The op-amp can then be powered from the same source as the indicator module. A good op-amp with a low offset would be useful if you want better reading indication precision.
 

Thread Starter

bwanna

Joined Nov 19, 2012
15

studiot

Joined Nov 9, 2007
4,998
bwaana, there are a lot of posters working to try to help you here.

Each time someone offers something you tell us a little bit more about your setup and move the goalposts.

This is counterproductive communication and has lead to no solution after 17 posts and wasted others' time.

I have asked twice now for a proper description of what you are trying to do.
 

inwo

Joined Nov 7, 2013
2,419
This may be the one OP has.
http://www.ebay.com/itm/DC-50A-Red-LED-Digital-AMP-Ammeter-Panel-Meter-With-Current-Shunt-/110956430319?pt=LH_DefaultDomain_0&hash=item19d584c3ef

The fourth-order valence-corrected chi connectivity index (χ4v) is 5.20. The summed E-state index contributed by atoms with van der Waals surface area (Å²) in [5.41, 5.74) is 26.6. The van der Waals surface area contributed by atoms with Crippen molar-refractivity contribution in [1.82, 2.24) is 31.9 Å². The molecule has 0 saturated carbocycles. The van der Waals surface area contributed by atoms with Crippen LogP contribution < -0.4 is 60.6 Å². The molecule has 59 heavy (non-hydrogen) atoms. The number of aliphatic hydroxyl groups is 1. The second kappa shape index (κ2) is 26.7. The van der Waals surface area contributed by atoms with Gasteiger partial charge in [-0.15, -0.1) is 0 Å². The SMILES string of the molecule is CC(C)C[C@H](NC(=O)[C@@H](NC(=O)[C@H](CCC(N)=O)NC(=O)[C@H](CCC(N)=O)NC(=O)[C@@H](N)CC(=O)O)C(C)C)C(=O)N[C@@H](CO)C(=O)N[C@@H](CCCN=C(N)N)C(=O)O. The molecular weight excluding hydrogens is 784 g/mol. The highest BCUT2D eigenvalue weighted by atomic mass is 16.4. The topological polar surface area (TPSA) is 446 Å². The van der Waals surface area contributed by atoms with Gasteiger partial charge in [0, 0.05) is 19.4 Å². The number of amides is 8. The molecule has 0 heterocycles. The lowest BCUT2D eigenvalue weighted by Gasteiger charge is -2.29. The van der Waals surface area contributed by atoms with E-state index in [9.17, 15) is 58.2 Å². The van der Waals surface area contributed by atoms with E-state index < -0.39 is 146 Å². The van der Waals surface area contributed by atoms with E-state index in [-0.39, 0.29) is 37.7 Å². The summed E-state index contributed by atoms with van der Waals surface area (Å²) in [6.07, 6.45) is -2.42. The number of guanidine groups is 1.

Has to be wired in low side. IMO

Now this one, I don't know?
http://www.ebay.com/itm/Mini-Red-LED-DC-Amp-Current-Meter-Ammeter-0-50A-No-need-Isolated-Power-C27-/180907264399?pt=LH_DefaultDomain_0&hash=item2a1ee9c98f

Specifies,"0-50A-No-need-Isolated-Power-This meter can be powered by the same source being measured(DC4.5-28V)., "
Good candidate to use with the same shunt.

Yet diagram shows connection in the low side?

Is it or is it not isolated?
These sellers generally don't know squat about what they sell.:(
 

Thread Starter

bwanna

Joined Nov 19, 2012
15
bwaana, there are a lot of posters working to try to help you here.

Each time someone offers something you tell us a little bit more about your setup and move the goalposts.

This is counterproductive communication and has lead to no solution after 17 posts and wasted others' time.

I have asked twice now for a proper description of what you are trying to do.

In my first post you'll notice I stated this was a " theory" question. As all good discussion goes, as questions were raised I responded. If you feel your time is being wasted, please feel free to not engage. Personally, I've been enjoying the dialogue and appreciating the good thoughts and suggestions.

Cheers